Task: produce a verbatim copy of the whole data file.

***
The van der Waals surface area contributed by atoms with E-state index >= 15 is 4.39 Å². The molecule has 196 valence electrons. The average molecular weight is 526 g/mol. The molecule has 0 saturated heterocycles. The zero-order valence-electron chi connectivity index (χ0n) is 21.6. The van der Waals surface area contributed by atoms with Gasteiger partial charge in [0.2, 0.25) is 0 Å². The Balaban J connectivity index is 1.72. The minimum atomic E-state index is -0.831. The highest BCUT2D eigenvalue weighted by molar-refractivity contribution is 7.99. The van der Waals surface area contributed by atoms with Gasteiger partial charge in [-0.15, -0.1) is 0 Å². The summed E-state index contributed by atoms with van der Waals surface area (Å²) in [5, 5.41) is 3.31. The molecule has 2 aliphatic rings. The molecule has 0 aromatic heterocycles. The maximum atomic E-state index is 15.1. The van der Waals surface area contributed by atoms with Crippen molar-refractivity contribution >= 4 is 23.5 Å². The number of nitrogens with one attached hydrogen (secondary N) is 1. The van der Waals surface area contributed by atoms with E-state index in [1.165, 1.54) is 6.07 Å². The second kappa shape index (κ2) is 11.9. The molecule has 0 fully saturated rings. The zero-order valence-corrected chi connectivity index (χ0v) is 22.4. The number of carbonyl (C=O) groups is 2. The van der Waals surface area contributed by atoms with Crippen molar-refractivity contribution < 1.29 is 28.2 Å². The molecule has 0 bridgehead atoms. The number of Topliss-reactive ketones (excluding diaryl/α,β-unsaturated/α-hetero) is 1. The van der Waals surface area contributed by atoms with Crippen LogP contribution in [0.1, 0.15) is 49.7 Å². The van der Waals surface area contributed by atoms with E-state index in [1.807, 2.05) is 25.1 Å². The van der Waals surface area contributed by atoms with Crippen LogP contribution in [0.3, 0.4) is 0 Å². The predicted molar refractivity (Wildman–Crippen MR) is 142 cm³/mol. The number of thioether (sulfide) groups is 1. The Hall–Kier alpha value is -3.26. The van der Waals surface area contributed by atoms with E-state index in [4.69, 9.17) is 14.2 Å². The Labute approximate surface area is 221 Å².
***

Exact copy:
The van der Waals surface area contributed by atoms with E-state index >= 15 is 4.39 Å². The molecule has 196 valence electrons. The average molecular weight is 526 g/mol. The molecule has 0 saturated heterocycles. The zero-order valence-electron chi connectivity index (χ0n) is 21.6. The van der Waals surface area contributed by atoms with Gasteiger partial charge in [0.2, 0.25) is 0 Å². The Balaban J connectivity index is 1.72. The minimum atomic E-state index is -0.831. The highest BCUT2D eigenvalue weighted by molar-refractivity contribution is 7.99. The van der Waals surface area contributed by atoms with Gasteiger partial charge in [-0.15, -0.1) is 0 Å². The summed E-state index contributed by atoms with van der Waals surface area (Å²) in [5, 5.41) is 3.31. The molecule has 2 aliphatic rings. The molecule has 0 aromatic heterocycles. The maximum atomic E-state index is 15.1. The van der Waals surface area contributed by atoms with Crippen molar-refractivity contribution >= 4 is 23.5 Å². The number of nitrogens with one attached hydrogen (secondary N) is 1. The van der Waals surface area contributed by atoms with E-state index in [1.165, 1.54) is 6.07 Å². The second kappa shape index (κ2) is 11.9. The molecule has 0 fully saturated rings. The zero-order valence-corrected chi connectivity index (χ0v) is 22.4. The number of carbonyl (C=O) groups is 2. The van der Waals surface area contributed by atoms with Crippen molar-refractivity contribution < 1.29 is 28.2 Å². The molecule has 0 bridgehead atoms. The number of Topliss-reactive ketones (excluding diaryl/α,β-unsaturated/α-hetero) is 1. The van der Waals surface area contributed by atoms with Crippen LogP contribution in [0.1, 0.15) is 49.7 Å². The van der Waals surface area contributed by atoms with E-state index in [1.807, 2.05) is 25.1 Å². The van der Waals surface area contributed by atoms with Crippen LogP contribution in [0.3, 0.4) is 0 Å². The predicted molar refractivity (Wildman–Crippen MR) is 142 cm³/mol. The number of thioether (sulfide) groups is 1. The Hall–Kier alpha value is -3.26. The van der Waals surface area contributed by atoms with E-state index in [4.69, 9.17) is 14.2 Å². The Labute approximate surface area is 221 Å².